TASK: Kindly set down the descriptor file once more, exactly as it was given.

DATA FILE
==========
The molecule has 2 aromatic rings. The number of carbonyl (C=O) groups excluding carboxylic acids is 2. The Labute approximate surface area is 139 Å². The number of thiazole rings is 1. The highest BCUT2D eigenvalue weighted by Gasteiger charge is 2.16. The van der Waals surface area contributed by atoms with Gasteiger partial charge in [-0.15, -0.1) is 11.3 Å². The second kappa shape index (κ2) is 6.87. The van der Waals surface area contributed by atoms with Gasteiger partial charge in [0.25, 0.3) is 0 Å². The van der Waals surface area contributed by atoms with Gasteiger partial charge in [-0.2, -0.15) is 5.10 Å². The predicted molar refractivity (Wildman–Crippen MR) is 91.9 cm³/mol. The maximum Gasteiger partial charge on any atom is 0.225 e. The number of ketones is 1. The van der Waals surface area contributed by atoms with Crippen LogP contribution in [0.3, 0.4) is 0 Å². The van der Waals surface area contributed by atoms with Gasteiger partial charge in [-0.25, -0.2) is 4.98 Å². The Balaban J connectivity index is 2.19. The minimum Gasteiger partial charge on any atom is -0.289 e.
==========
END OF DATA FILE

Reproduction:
The molecule has 2 aromatic rings. The number of carbonyl (C=O) groups excluding carboxylic acids is 2. The Labute approximate surface area is 139 Å². The number of thiazole rings is 1. The highest BCUT2D eigenvalue weighted by Gasteiger charge is 2.16. The van der Waals surface area contributed by atoms with Gasteiger partial charge in [-0.15, -0.1) is 11.3 Å². The second kappa shape index (κ2) is 6.87. The van der Waals surface area contributed by atoms with Gasteiger partial charge in [0.25, 0.3) is 0 Å². The van der Waals surface area contributed by atoms with Gasteiger partial charge in [-0.2, -0.15) is 5.10 Å². The predicted molar refractivity (Wildman–Crippen MR) is 91.9 cm³/mol. The maximum Gasteiger partial charge on any atom is 0.225 e. The number of ketones is 1. The van der Waals surface area contributed by atoms with Crippen LogP contribution in [0.3, 0.4) is 0 Å². The van der Waals surface area contributed by atoms with Gasteiger partial charge in [-0.25, -0.2) is 4.98 Å². The Balaban J connectivity index is 2.19. The minimum Gasteiger partial charge on any atom is -0.289 e.